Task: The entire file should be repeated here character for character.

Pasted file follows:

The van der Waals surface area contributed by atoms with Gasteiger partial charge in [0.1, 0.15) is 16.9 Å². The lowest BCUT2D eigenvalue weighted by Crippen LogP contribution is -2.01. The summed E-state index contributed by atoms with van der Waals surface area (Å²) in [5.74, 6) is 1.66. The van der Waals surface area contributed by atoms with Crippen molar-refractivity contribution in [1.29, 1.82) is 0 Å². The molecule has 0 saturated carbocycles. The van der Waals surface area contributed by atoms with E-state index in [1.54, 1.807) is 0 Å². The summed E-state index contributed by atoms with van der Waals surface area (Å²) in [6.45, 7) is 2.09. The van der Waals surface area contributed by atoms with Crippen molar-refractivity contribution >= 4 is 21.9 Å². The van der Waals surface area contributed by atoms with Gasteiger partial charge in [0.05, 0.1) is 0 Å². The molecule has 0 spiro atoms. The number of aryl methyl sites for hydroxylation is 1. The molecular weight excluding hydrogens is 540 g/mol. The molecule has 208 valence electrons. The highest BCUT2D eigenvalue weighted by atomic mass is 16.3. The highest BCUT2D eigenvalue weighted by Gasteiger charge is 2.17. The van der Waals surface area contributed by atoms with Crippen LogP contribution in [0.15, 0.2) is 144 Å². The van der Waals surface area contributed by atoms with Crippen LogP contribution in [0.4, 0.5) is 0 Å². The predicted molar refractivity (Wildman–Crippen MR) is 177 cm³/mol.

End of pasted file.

The van der Waals surface area contributed by atoms with Gasteiger partial charge in [0.1, 0.15) is 16.9 Å². The lowest BCUT2D eigenvalue weighted by Crippen LogP contribution is -2.01. The summed E-state index contributed by atoms with van der Waals surface area (Å²) in [5.74, 6) is 1.66. The van der Waals surface area contributed by atoms with Crippen molar-refractivity contribution in [1.29, 1.82) is 0 Å². The molecule has 0 saturated carbocycles. The van der Waals surface area contributed by atoms with E-state index in [1.54, 1.807) is 0 Å². The summed E-state index contributed by atoms with van der Waals surface area (Å²) in [6.45, 7) is 2.09. The van der Waals surface area contributed by atoms with Crippen molar-refractivity contribution >= 4 is 21.9 Å². The van der Waals surface area contributed by atoms with Gasteiger partial charge in [0.05, 0.1) is 0 Å². The molecule has 0 spiro atoms. The number of aryl methyl sites for hydroxylation is 1. The molecular weight excluding hydrogens is 540 g/mol. The molecule has 208 valence electrons. The highest BCUT2D eigenvalue weighted by atomic mass is 16.3. The highest BCUT2D eigenvalue weighted by Gasteiger charge is 2.17. The van der Waals surface area contributed by atoms with Crippen LogP contribution in [0.15, 0.2) is 144 Å². The van der Waals surface area contributed by atoms with Crippen LogP contribution in [0.4, 0.5) is 0 Å². The predicted molar refractivity (Wildman–Crippen MR) is 177 cm³/mol.